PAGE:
Features of Perfect Competition

Definition

Perfect competition is a unique form of the marketplace that allows multiple companies to sell the same product or service. Many consumers are looking to purchase those products. None of these firms can set a price for the product or service they are selling without losing business to other competitors. There are no barriers to any firm that is looking to enter or exit the market. The final output from all sellers is so similar that consumers cannot differentiate the product or service of one company from its competitors.

Features of Perfect Competition

The main features of perfect competition are as follows:

  • Many Buyers and Sellers – There will always be a huge number of buyers and sellers in this form of marketplace. The advantage of having a large number of small-sized producers is that they cannot combine to influence the market price. If the quantity offered by an individual seller is very small compared to the total market produce, they cannot influence the market price independently.
  • Similarly, if there are many buyers, then an individual will not have the power to dictate conditions to the market or influence the price by altering demand for a product. The individual demand will not be large enough to change the price.

  • Homogeneity – The product or service produced by the buyers in a perfectly competitive market should be homogenous in all respects. There should be no differentiation between them in terms of quantity, size, taste, etc., so that the products are perfect substitutes for each other. If a seller tries to charge a higher price for products that are so similar, they will lose their customers immediately.
  • Free Entry and Exit – Another condition of a perfectly competitive market is that no artificial restrictions prevent a firm’s entry, or compel an existing firm to stay put when they want to leave. Their decision to enter, stay or leave the market depends purely on economic factors.
  • Perfect Knowledge – The buyers and sellers have perfect knowledge about the market conditions. The buyers are aware of the details of the product sold as well as its price. At the same time, the sellers know about the potential sales of their products at different price points. Since the buyers are already informed about the product, there is no need for advertising or sales promotion. So firms don’t have to invest a single penny in these activities. It also helps sellers save on advertising or other marketing activities, which keeps the price of their products low.
  • Mobility of Factors of Production – The factors of production like labour, raw materials and capital should have total mobility under perfect competition. The labour should have the freedom to move from one place (industry, market or production unit) to another depending on their remuneration. Even the raw materials and capital should not have any restrictions in movement.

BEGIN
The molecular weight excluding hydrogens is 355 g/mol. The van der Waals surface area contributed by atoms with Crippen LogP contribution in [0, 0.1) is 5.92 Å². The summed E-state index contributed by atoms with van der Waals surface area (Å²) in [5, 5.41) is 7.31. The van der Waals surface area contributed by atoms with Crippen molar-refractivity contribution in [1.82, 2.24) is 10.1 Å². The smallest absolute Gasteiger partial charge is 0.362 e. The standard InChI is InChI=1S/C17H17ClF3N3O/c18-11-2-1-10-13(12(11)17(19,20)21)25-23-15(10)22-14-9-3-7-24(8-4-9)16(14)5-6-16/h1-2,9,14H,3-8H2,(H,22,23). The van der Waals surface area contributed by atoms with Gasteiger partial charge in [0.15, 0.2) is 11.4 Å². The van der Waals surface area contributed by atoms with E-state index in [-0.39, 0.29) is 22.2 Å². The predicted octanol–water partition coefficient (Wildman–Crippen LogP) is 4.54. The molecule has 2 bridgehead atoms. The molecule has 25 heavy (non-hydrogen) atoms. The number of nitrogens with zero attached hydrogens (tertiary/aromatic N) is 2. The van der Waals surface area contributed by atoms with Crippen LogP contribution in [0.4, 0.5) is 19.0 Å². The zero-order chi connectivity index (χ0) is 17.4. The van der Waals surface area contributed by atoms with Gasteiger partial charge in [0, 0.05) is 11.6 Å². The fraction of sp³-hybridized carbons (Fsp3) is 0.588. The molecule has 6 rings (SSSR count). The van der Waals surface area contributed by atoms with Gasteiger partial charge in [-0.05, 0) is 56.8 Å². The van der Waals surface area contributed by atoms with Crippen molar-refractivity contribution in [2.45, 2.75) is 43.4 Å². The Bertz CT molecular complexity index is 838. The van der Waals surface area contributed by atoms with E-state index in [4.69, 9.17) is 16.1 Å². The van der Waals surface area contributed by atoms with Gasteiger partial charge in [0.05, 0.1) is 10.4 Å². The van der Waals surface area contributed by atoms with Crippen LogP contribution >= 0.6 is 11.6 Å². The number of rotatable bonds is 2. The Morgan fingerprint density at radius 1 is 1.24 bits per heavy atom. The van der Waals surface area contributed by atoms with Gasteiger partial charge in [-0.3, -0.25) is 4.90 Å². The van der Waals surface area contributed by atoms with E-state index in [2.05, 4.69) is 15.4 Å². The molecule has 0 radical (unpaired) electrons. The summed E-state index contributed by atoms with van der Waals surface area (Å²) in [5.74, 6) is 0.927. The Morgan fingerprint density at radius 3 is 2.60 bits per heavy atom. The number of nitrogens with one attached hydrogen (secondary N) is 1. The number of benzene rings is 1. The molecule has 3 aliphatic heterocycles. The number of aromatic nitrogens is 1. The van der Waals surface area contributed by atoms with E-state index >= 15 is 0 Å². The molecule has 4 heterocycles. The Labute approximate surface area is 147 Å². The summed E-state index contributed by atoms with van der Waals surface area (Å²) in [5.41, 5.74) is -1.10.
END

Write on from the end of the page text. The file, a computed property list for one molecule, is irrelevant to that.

• Transport Cost – In the perfectly competitive market, the costs for transporting goods, services or factors of production from one place to another is either zero or constant for all sellers. The assumption is that all sellers are equally near or farther away from the market. Thus, the transport cost is uniform for all of them. The result is that the overall costs for production and the selling price are the same across the board.
  • Absence of Artificial Restrictions – There is no interference from the government or any other regulatory body to hinder the smooth functioning of the perfect competition. There are no controls or restrictions over the supply or pricing and the price can change solely based on the demand and supply conditions.
  • Uniform Price – There is a single uniform price for all products and services in a perfectly competitive market. The forces of demand and supply determine it.

Conclusion

Perfect competition is one of the most smoothly functioning markets, with many buyers and sellers working together in total harmony. Unfortunately, it is a hypothetical situation that does not exist in reality. But markets should aim to be as close as possible to this form of market to ensure a fair price for all goods and services.

Frequently Asked Questions on Perfect Competition

Why is a firm known as a price taker in a perfectly competitive market?

A firm is a price taker in a perfectly competitive market because it is under pressure from rival firms to accept the equilibrium price prevailing. If the firm raises the price of its products even by a small margin, it will lose all its sales to competitors.

What is the main difference between perfect competition and monopoly?

The main difference between perfect competition and monopoly is that perfect competition involves many buyers and sellers, but a monopoly has a single seller and many buyers.

Give an example of a difference between perfect and monopolistic competition?

There are several differences between perfect and monopolistic competition. One of them is that the firms under perfect competition are price-takers and those under monopolistic competition are price-makers.

Give an example of a difference between perfect competition and oligopoly?

There are several differences between perfect and oligopoly. One of them is that in perfect competition, the firms earn zero profit in the long run, but in an oligopoly, the firms earn an economic profit in the long run.

Why do firms have zero profit in the long run under perfect competition?

In a perfectly competitive market, many firms are producing high quantities of homogenous products. Firms can enter the market without restrictions and all consumers have complete information about the product. So if a firm raises the price of its product, the consumers will stop buying from them and switch to another seller. Thus, they have zero opportunity to make a profit in this market.

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